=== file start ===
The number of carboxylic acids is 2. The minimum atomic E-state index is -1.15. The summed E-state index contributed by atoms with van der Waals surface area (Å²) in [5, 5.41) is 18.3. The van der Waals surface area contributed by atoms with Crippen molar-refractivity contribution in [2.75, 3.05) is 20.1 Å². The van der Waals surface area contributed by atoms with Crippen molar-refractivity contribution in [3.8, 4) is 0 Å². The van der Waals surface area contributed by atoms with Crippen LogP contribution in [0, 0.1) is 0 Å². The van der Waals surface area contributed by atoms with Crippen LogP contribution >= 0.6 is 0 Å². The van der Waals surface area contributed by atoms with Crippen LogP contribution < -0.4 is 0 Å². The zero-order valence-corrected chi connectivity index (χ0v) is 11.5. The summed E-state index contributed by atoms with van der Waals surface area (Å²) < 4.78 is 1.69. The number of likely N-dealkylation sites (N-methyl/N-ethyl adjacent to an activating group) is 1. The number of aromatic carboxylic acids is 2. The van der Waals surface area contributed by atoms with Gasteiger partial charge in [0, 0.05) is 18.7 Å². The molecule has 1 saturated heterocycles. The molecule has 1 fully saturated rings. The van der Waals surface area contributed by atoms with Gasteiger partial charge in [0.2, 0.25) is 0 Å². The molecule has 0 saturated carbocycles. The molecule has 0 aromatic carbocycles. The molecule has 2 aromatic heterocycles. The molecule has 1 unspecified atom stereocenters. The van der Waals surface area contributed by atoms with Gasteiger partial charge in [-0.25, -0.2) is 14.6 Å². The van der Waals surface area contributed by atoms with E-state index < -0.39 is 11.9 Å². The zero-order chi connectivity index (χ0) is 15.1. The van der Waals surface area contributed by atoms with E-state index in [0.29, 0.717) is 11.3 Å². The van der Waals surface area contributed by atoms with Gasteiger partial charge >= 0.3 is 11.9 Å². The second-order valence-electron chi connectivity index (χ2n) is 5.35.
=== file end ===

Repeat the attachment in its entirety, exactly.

The number of carboxylic acids is 2. The minimum atomic E-state index is -1.15. The summed E-state index contributed by atoms with van der Waals surface area (Å²) in [5, 5.41) is 18.3. The van der Waals surface area contributed by atoms with Crippen molar-refractivity contribution in [2.75, 3.05) is 20.1 Å². The van der Waals surface area contributed by atoms with Crippen molar-refractivity contribution in [3.8, 4) is 0 Å². The van der Waals surface area contributed by atoms with Crippen LogP contribution in [0, 0.1) is 0 Å². The van der Waals surface area contributed by atoms with Crippen LogP contribution >= 0.6 is 0 Å². The van der Waals surface area contributed by atoms with Crippen LogP contribution < -0.4 is 0 Å². The zero-order valence-corrected chi connectivity index (χ0v) is 11.5. The summed E-state index contributed by atoms with van der Waals surface area (Å²) < 4.78 is 1.69. The number of likely N-dealkylation sites (N-methyl/N-ethyl adjacent to an activating group) is 1. The number of aromatic carboxylic acids is 2. The van der Waals surface area contributed by atoms with Gasteiger partial charge in [0, 0.05) is 18.7 Å². The molecule has 1 saturated heterocycles. The molecule has 1 fully saturated rings. The van der Waals surface area contributed by atoms with Gasteiger partial charge in [0.2, 0.25) is 0 Å². The molecule has 0 saturated carbocycles. The molecule has 0 aromatic carbocycles. The molecule has 2 aromatic heterocycles. The molecule has 1 unspecified atom stereocenters. The van der Waals surface area contributed by atoms with Gasteiger partial charge in [-0.25, -0.2) is 14.6 Å². The van der Waals surface area contributed by atoms with E-state index < -0.39 is 11.9 Å². The zero-order chi connectivity index (χ0) is 15.1. The van der Waals surface area contributed by atoms with E-state index in [0.29, 0.717) is 11.3 Å². The van der Waals surface area contributed by atoms with Gasteiger partial charge >= 0.3 is 11.9 Å². The second-order valence-electron chi connectivity index (χ2n) is 5.35.